July 19,2007

Int’l Trade Commission: Baucus Cuba Bill Could Boost U.S. Agriculture Sales By More Than $300 Million Annually

Report finds every sector would benefit from lifting of trade and travel restrictions

Washington, DC – The International Trade Commission (ITC) has found that lifting trade and
travel restrictions on Cuba – as proposed in legislation by Senate Finance Committee
Chairman Max Baucus (D-Mont.) – would lead to significant financial returns for U.S. agriculture exporters. Last month, Baucus and U.S. Senator Mike Crapo (R-Idaho) introduced a bill to reduce restrictions on U.S. agricultural trade with Cuba and to lift the ban on travel to that
nation. An ITC study expected to be released today found that removing these restrictions would
increase the annual U.S. share of Cuba’s agriculture imports to as much as nearly 70 percent,
representing an annual boost of over $300 million U.S. in U.S. agriculture sales.

“Common sense tells us that barring agricultural producers from doing business with the largest market in the Caribbean is hurting American interests. Now this study gives us hard proof that the Cuban market holds real promise for America’s farmers and ranchers,” Baucus said. “It’s clearly time for Congress to curb the overzealous trade embargo on Cuba, so that American ranchers and farmers can benefit to the tune of over $300 million a year.”

A copy of the ITC report, “U.S. Agricultural Sales to Cuba: Certain Economic Effects of U.S.
Restrictions,” is scheduled to be posted later today at http://www.usitc.gov.

The ITC estimates that reducing agricultural trade restrictions would increase sales in every single U.S. agricultural, fish, and forest product sector, with shares for some key commodities,
such as beef, growing dramatically. U.S. processed foods’ share of Cuban imports could grow
more than 17-fold. U.S. wheat sales stand to earn $34 million more each year, a 71 percent
increased share. If travel to Cuba were legalized, the ITC estimates indicate that as many as one million Americans would choose to visit, in turn boosting demand for U.S. agriculture goods in Cuba.

The report concludes that current regulations make trade with Cuba extremely cumbersome and
add unnecessary expense for American producers. Congress intended to facilitate agriculture
trade with Cuba when it passed the 2000 Trade Sanctions Reform and Export Enhancement Act
(TSREEA). But after several years and almost $1 billion in agriculture sales to Cuba under
TSREAA, a 2005 Treasury Department ruling reinterpreting the law has impeded trade, causing a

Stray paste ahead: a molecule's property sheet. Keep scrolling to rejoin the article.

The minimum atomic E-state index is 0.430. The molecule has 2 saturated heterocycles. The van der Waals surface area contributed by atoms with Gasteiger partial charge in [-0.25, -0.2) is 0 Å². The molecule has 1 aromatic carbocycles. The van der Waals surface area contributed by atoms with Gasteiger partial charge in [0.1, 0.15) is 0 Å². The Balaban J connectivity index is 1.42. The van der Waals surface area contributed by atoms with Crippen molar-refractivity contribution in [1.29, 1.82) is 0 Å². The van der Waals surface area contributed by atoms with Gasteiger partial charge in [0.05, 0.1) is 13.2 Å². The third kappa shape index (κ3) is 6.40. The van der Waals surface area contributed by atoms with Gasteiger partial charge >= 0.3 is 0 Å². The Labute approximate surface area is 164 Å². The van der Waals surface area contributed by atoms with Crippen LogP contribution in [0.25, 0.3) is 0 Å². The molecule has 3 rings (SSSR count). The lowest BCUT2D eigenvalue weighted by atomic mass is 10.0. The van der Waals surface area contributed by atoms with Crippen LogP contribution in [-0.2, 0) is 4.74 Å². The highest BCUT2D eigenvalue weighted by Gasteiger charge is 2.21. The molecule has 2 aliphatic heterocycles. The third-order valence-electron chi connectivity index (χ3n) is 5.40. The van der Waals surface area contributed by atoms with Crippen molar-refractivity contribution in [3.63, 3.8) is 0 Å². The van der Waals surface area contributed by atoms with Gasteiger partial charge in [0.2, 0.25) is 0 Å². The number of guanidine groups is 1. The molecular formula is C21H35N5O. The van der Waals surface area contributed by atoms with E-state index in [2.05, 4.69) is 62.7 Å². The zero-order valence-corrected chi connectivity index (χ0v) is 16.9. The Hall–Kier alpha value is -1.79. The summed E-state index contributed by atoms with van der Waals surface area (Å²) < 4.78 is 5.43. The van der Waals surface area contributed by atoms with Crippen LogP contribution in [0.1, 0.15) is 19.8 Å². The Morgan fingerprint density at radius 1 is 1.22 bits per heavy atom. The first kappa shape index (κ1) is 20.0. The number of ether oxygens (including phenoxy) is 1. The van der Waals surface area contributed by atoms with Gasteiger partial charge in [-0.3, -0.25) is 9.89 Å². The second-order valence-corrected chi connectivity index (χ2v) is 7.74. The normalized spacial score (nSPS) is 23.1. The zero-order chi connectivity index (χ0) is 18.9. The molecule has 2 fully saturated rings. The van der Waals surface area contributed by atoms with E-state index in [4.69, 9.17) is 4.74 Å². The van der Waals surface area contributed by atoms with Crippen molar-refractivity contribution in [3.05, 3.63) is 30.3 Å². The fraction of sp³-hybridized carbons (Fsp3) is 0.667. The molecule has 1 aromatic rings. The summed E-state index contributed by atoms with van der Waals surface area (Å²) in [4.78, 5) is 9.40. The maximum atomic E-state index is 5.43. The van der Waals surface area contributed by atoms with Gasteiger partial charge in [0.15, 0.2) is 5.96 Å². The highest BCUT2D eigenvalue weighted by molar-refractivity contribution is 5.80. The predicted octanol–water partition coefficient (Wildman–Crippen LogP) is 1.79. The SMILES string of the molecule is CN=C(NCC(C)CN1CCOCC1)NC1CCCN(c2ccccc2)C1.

15 percent drop in exports to Cuba.

The ITC notes that Treasury restrictions on payment terms have had a “substantial negative efect on the sales of agricultural products to Cuba,” while the requirement that Cuban payments be wired through foreign banks “contributes to increased costs of agricultural product sales to
Cuba.” In total, the ITC concludes that financing restrictions on sales to Cuba add as much as ten percent to the cost of U.S. goods, making “U.S. products less competitive relative to imports from other sources.”

In addition, ships transporting American goods to Cuba are not permitted to leave the harbor until the payment has been received, which discourages sales by turning the goods into seizable Cuban assets on U.S. soil, adding as much as $40,000 to total shipping costs.

The report also states with regard to the Treasury Department’s Office of Foreign Assets Control
that “OFAC appears to have restricted business travel to and from Cuba that is necessary for U.S
exporters to effectuate sales.” While large, multi-national corporations are usually able to afford
delays and maneuver through the red tape, the ITC says it can create real hardship for small to
medium-d American producers. Licensing procedures are “cumbersome, non-transparent and
time-consuming” for small and first-time exporters, the report states.

Baucus’s Cuba legislation, along with companion legislation in the House, will nullify the 2005
Treasury Department ruling, require the Department of Agriculture (USDA) to encourage trade as
it does in other markets abroad, and abolish the travel ban on Americans wishing to visit Cuba.

For further details of Baucus legislation, visit the Finance Committee website at http://finance.senate.gov/

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